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The Brotherhood and Unity Highway (Croatian: Autocesta "Bratstvo i jedinstvo"; Macedonian: Автопат „Братство и единство“; Slovene: Cesta bratstva in enotnosti or Avtocesta bratstva in enotnosti, Serbian: Autoput "Bratstvo i jedinstvo", Аутопут "Братство и јединство") - and generally referred to just as "the Autoput" by non Yungoslavs driving on it - is a highway stretching the length of Yugoslavia from the border with Austria in the north to the border with Greece in the south. While Yugoslavia has ceased to exist as a country, the road doesn't carry the same number all the way and it's Yugoslavian-era name has fallen out of use, the road still exists as a major thoroughfare through four countries and their capital cities – much improved since the Yugoslavian era.


On Croatian highway A3 towards Slovenia

The highway project was initiated by the long-time Yugoslavian leader Josip Broz Tito to improve road transport and unify the country according to the Communist Party motto "Brotherhood and Unity" which would also become the name for the highway. The road had a length of 1,182 km (734 mi) and work was begun in 1947. It was built in parts, and was intended to become a divided highway/motorway throughout but come 1991 and the beginning of the Yugoslavian wars only half of it was built to that standard (the rest as two-lane undivided highway). Unsurprisingly the highway was numbered 1 in the Yugoslavian road network, today the routing is made up of highways A2 in Slovenia, A3 in Croatia, A3 and A1 in Serbia, and A1 in North Macedonia. In addition, since 1975 the whole road is part of the European highway network, and signposted as E61 from the Austrian border to Ljubljana, as E70 to Belgrade, and as E75 to the Greek border.

During the Cold War the road indeed became an important route, perhaps even the route between Western and Southeastern Europe, for example for so called "guest workers" traveling between West Germany and Turkey, which made this road (simply referred to as "The Autoput") a part of the Gastarbeiterroute. As there was plenty of traffic and it was common to drive long distances with little sleep, accidents were common and it earned a reputation as one of the most dangerous roads in Europe. The cars of both locals and visitors were often not up to the latest standards and - especially those of so called guest workers - overloaded with all sorts of things that were carried from the old home to the new or vice versa. The road became legendary for its abysmal quality (which certainly grew in the telling) and the sheer never-ending drives experienced by a generation on the back seats who, when they got old enough to drive themselves, avoided (former) Yugoslavia due to the wars and later preferred flying as low cost airlines had made air travel the cheaper option unless one overloads the car with all sorts of things to bring from Germany to Turkey or the other way round. As such, the generation which got to know "The Autoput" only from the warped perspective of a child have never had the opportunity to experience the real thing in the 21st century, keeping the myth alive even if it is now much divorced from reality.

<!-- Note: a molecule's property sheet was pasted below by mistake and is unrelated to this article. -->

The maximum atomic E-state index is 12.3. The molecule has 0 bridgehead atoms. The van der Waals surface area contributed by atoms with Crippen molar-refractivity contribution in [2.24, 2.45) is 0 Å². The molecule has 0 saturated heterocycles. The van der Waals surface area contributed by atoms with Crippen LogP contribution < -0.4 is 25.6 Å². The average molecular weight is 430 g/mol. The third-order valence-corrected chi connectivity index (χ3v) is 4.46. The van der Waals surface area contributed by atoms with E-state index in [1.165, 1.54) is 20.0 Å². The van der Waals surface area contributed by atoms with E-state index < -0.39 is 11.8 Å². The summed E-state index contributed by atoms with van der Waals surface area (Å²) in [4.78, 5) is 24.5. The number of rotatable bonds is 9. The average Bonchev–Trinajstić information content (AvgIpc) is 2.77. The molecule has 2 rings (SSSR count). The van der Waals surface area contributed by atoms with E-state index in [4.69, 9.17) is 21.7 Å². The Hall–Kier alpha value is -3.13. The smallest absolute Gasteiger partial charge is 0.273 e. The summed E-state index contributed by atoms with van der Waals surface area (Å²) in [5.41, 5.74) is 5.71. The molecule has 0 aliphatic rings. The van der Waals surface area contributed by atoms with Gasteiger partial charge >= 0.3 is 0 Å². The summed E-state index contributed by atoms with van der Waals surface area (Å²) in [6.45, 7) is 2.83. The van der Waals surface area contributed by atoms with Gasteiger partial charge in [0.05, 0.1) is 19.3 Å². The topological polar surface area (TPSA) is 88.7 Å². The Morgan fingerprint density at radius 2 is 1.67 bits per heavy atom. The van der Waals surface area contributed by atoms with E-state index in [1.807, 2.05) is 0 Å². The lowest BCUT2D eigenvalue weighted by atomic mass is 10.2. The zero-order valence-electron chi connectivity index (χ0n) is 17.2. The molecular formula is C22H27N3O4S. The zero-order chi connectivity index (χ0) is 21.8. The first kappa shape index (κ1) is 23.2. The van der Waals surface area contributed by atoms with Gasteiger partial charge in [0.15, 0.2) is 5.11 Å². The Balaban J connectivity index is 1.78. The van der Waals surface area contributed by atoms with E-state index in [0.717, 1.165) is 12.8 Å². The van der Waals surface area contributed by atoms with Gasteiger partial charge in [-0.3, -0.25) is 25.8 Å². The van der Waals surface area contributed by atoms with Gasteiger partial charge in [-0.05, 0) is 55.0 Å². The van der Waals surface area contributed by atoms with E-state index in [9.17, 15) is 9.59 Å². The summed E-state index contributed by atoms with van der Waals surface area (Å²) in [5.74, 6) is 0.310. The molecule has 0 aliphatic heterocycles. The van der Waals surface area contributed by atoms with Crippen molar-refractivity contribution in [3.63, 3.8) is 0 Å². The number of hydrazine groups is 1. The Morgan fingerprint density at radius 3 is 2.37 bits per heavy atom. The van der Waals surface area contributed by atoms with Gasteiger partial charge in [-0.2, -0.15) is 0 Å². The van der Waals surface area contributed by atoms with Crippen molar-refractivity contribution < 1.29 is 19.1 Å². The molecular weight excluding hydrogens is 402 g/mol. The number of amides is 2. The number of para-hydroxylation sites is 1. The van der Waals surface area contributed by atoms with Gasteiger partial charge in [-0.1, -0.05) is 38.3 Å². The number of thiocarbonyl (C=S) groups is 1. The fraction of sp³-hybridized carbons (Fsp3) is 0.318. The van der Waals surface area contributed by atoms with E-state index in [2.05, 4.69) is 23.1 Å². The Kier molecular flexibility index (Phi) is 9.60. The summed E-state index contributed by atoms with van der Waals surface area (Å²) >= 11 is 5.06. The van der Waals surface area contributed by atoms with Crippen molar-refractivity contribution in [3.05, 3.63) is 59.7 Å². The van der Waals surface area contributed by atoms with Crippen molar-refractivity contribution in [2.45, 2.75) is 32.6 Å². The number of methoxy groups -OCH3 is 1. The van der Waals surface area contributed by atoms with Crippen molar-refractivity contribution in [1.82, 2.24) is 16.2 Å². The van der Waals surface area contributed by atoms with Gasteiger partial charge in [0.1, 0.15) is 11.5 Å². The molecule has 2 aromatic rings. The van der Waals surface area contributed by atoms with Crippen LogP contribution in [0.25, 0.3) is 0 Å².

The Yugoslav Wars of the 1990s broke up the country, and did the same to sections of the highway. Now the damage has long been repaired and in 2019 the last section in Serbia was upgraded to four-lane divided highway.


Map of Brotherhood and Unity Highway


The Slovenian section is 174.5 km long and follows highway A2. It begins at the 7.864 km long Karawanks tunnel connecting to the Austrian highway A11.


The Croatian section follows the A3 highway and has a length of 306.5 km.

The highway doesn't pass through Bosnia and Herzegovina, but the latter half of the Croatian section follows the border closely (it's about 1 km away at one point) and there are many border crossings so you can easily visit also that country.


The Serbian section goes along two highways, A3 for 92.5 km to Belgrade and the A1 for 364 km to the border with North Macedonia.

Towards the end of the Serbian section, the border to Kosovo is less than 10 km away so you can make a visit there too. Be aware that Serbia doesn't recognize Kosovo as an independent state and you may run into trouble if you try to get to Serbia through Kosovo. Read more at Kosovo#Get in.

North Macedonia[edit]

The North Macedonian section is 173 km long and follows the A1 highway.

  • 18 Kumanovo (Куманово)
  • 19 Skopje (Скопје) — the national capital; a truly multicultural city with just about any ethnicity in Balkans present, and almost innumerable sights from Roman, Byzantine, Ottoman, and modern times. The highway doesn't go through Skopje but nearby
  • 20 Veles (Велес) — town on the valley of Vardar River with a rich cultural heritage and centuries-old churches
  • 1 Stobi (Стоби) — the most famous archaeological site in the country, Stobi has some well-preserved ruins from both pre-Roman (Paeonian and Ancient Macedonian) and Roman periods
  • 21 Negotino (Неготино) — some of the best wine and rakija in the country, the town is easily accessible by Skopje-Greece highway and railway
  • 22 Demir Kapija (Демир Капија) — home to former royal wineries, ancient ruins, and hub for surrounding mountains which offer a wide range of outdoor sports, and last but not the least mighty "Iron Gate" Canyon
  • 23 Gevgelija (Гевгелија)

Go next[edit]

  • Thessaloniki is the obvious choice for going next if you've ended the trip at the southern end. From there you can explore the rest of Greece or head to Istanbul.
  • In the northern end, cross the Karawanks tunnel to Austria. Villach is the nearest major city and Central Europe is ahead of you.
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